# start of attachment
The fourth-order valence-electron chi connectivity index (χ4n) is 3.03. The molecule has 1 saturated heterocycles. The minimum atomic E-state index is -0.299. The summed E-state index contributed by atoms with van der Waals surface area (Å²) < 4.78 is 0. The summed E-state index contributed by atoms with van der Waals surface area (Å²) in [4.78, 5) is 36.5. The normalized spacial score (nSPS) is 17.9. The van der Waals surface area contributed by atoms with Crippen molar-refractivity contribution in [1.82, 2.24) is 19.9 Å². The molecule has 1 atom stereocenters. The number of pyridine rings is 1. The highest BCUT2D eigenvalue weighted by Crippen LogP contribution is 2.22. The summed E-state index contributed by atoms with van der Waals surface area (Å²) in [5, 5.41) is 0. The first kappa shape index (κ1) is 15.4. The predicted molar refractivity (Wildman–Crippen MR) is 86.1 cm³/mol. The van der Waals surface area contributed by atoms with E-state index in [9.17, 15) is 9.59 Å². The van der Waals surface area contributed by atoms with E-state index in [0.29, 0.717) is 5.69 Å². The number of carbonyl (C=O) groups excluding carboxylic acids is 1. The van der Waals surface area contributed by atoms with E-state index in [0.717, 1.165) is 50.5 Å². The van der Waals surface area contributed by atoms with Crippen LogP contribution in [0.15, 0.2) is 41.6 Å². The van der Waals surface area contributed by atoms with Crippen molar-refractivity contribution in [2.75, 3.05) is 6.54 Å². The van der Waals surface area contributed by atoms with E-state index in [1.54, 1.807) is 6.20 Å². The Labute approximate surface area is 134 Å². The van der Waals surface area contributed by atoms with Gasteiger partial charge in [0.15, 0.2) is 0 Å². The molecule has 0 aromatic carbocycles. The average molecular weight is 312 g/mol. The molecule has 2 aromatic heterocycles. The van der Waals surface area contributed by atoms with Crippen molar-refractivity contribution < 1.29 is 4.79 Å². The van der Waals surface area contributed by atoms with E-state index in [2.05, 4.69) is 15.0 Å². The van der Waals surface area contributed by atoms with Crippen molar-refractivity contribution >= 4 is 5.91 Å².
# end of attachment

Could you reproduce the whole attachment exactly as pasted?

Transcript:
The fourth-order valence-electron chi connectivity index (χ4n) is 3.03. The molecule has 1 saturated heterocycles. The minimum atomic E-state index is -0.299. The summed E-state index contributed by atoms with van der Waals surface area (Å²) < 4.78 is 0. The summed E-state index contributed by atoms with van der Waals surface area (Å²) in [4.78, 5) is 36.5. The normalized spacial score (nSPS) is 17.9. The van der Waals surface area contributed by atoms with Crippen molar-refractivity contribution in [1.82, 2.24) is 19.9 Å². The molecule has 1 atom stereocenters. The number of pyridine rings is 1. The highest BCUT2D eigenvalue weighted by Crippen LogP contribution is 2.22. The summed E-state index contributed by atoms with van der Waals surface area (Å²) in [5, 5.41) is 0. The first kappa shape index (κ1) is 15.4. The predicted molar refractivity (Wildman–Crippen MR) is 86.1 cm³/mol. The van der Waals surface area contributed by atoms with E-state index in [9.17, 15) is 9.59 Å². The van der Waals surface area contributed by atoms with E-state index in [0.29, 0.717) is 5.69 Å². The number of carbonyl (C=O) groups excluding carboxylic acids is 1. The van der Waals surface area contributed by atoms with E-state index in [0.717, 1.165) is 50.5 Å². The van der Waals surface area contributed by atoms with Crippen LogP contribution in [0.15, 0.2) is 41.6 Å². The van der Waals surface area contributed by atoms with Crippen molar-refractivity contribution in [2.75, 3.05) is 6.54 Å². The van der Waals surface area contributed by atoms with E-state index in [1.54, 1.807) is 6.20 Å². The Labute approximate surface area is 134 Å². The van der Waals surface area contributed by atoms with Gasteiger partial charge in [0.15, 0.2) is 0 Å². The molecule has 0 aromatic carbocycles. The average molecular weight is 312 g/mol. The molecule has 2 aromatic heterocycles. The van der Waals surface area contributed by atoms with Crippen molar-refractivity contribution < 1.29 is 4.79 Å². The van der Waals surface area contributed by atoms with E-state index in [2.05, 4.69) is 15.0 Å². The van der Waals surface area contributed by atoms with Crippen molar-refractivity contribution >= 4 is 5.91 Å².